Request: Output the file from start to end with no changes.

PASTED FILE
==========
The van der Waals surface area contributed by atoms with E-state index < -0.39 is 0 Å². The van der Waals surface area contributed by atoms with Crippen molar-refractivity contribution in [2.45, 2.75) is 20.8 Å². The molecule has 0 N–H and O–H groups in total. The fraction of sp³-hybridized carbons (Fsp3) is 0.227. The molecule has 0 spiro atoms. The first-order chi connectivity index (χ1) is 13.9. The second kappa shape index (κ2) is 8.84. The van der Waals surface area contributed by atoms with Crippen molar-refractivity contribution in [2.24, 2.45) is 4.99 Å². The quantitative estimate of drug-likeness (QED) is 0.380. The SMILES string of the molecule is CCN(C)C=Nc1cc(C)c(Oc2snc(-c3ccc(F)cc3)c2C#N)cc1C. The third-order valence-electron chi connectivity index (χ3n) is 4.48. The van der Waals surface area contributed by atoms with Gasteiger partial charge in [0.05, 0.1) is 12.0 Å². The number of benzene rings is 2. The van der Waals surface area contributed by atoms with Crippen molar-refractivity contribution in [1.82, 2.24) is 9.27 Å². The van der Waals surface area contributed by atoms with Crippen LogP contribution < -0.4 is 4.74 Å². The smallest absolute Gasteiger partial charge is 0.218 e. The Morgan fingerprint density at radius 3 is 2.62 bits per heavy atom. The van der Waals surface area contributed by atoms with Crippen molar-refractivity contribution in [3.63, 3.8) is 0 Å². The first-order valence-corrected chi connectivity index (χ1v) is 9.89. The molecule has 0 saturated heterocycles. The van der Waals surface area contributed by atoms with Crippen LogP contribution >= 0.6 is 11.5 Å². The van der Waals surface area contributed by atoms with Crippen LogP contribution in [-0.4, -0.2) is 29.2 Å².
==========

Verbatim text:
The van der Waals surface area contributed by atoms with E-state index < -0.39 is 0 Å². The van der Waals surface area contributed by atoms with Crippen molar-refractivity contribution in [2.45, 2.75) is 20.8 Å². The molecule has 0 N–H and O–H groups in total. The fraction of sp³-hybridized carbons (Fsp3) is 0.227. The molecule has 0 spiro atoms. The first-order chi connectivity index (χ1) is 13.9. The second kappa shape index (κ2) is 8.84. The van der Waals surface area contributed by atoms with Crippen molar-refractivity contribution in [2.24, 2.45) is 4.99 Å². The quantitative estimate of drug-likeness (QED) is 0.380. The SMILES string of the molecule is CCN(C)C=Nc1cc(C)c(Oc2snc(-c3ccc(F)cc3)c2C#N)cc1C. The third-order valence-electron chi connectivity index (χ3n) is 4.48. The van der Waals surface area contributed by atoms with Gasteiger partial charge in [0.05, 0.1) is 12.0 Å². The number of benzene rings is 2. The van der Waals surface area contributed by atoms with Crippen molar-refractivity contribution in [1.82, 2.24) is 9.27 Å². The van der Waals surface area contributed by atoms with Crippen LogP contribution < -0.4 is 4.74 Å². The smallest absolute Gasteiger partial charge is 0.218 e. The Morgan fingerprint density at radius 3 is 2.62 bits per heavy atom. The van der Waals surface area contributed by atoms with Crippen molar-refractivity contribution in [3.63, 3.8) is 0 Å². The first-order valence-corrected chi connectivity index (χ1v) is 9.89. The molecule has 0 saturated heterocycles. The van der Waals surface area contributed by atoms with Crippen LogP contribution >= 0.6 is 11.5 Å². The van der Waals surface area contributed by atoms with Crippen LogP contribution in [-0.4, -0.2) is 29.2 Å².